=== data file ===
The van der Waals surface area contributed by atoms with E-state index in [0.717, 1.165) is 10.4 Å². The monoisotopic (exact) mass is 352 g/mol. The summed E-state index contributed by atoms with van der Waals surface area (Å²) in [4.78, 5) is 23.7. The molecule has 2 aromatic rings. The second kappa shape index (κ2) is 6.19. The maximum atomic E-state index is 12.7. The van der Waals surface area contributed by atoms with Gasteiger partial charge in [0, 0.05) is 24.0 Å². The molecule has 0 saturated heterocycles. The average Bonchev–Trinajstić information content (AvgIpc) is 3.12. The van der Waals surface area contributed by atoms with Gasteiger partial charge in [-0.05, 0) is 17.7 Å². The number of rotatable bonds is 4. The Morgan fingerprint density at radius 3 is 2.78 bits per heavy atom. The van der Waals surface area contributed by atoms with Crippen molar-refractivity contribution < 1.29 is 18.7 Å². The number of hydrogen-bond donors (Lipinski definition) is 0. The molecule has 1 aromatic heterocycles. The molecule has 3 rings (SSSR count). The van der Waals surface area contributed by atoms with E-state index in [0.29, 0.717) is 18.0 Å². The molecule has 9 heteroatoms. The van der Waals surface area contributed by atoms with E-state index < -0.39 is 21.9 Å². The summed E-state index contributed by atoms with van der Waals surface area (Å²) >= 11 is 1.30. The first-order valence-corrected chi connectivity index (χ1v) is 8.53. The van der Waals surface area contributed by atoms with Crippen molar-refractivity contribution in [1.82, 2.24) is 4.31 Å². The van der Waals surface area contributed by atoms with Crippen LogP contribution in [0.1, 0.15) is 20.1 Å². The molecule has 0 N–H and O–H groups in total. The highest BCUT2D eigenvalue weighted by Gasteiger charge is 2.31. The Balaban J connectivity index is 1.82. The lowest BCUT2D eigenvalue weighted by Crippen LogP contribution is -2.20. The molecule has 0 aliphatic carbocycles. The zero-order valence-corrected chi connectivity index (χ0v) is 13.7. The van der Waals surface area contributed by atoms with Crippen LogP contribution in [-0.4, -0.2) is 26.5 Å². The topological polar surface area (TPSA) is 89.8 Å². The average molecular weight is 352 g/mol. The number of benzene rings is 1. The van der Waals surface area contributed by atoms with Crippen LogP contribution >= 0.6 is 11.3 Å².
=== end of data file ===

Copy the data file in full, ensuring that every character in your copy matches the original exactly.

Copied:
The van der Waals surface area contributed by atoms with E-state index in [0.717, 1.165) is 10.4 Å². The monoisotopic (exact) mass is 352 g/mol. The summed E-state index contributed by atoms with van der Waals surface area (Å²) in [4.78, 5) is 23.7. The molecule has 2 aromatic rings. The second kappa shape index (κ2) is 6.19. The maximum atomic E-state index is 12.7. The van der Waals surface area contributed by atoms with Gasteiger partial charge in [0, 0.05) is 24.0 Å². The molecule has 0 saturated heterocycles. The average Bonchev–Trinajstić information content (AvgIpc) is 3.12. The van der Waals surface area contributed by atoms with Gasteiger partial charge in [-0.05, 0) is 17.7 Å². The number of rotatable bonds is 4. The Morgan fingerprint density at radius 3 is 2.78 bits per heavy atom. The van der Waals surface area contributed by atoms with Crippen molar-refractivity contribution < 1.29 is 18.7 Å². The number of hydrogen-bond donors (Lipinski definition) is 0. The molecule has 1 aromatic heterocycles. The molecule has 3 rings (SSSR count). The van der Waals surface area contributed by atoms with E-state index in [0.29, 0.717) is 18.0 Å². The molecule has 9 heteroatoms. The van der Waals surface area contributed by atoms with E-state index < -0.39 is 21.9 Å². The summed E-state index contributed by atoms with van der Waals surface area (Å²) >= 11 is 1.30. The first-order valence-corrected chi connectivity index (χ1v) is 8.53. The van der Waals surface area contributed by atoms with Crippen molar-refractivity contribution in [1.82, 2.24) is 4.31 Å². The van der Waals surface area contributed by atoms with Crippen LogP contribution in [0.1, 0.15) is 20.1 Å². The molecule has 0 N–H and O–H groups in total. The highest BCUT2D eigenvalue weighted by Gasteiger charge is 2.31. The Balaban J connectivity index is 1.82. The lowest BCUT2D eigenvalue weighted by Crippen LogP contribution is -2.20. The molecule has 0 aliphatic carbocycles. The zero-order valence-corrected chi connectivity index (χ0v) is 13.7. The van der Waals surface area contributed by atoms with Crippen LogP contribution in [-0.4, -0.2) is 26.5 Å². The topological polar surface area (TPSA) is 89.8 Å². The average molecular weight is 352 g/mol. The number of benzene rings is 1. The van der Waals surface area contributed by atoms with Crippen LogP contribution >= 0.6 is 11.3 Å².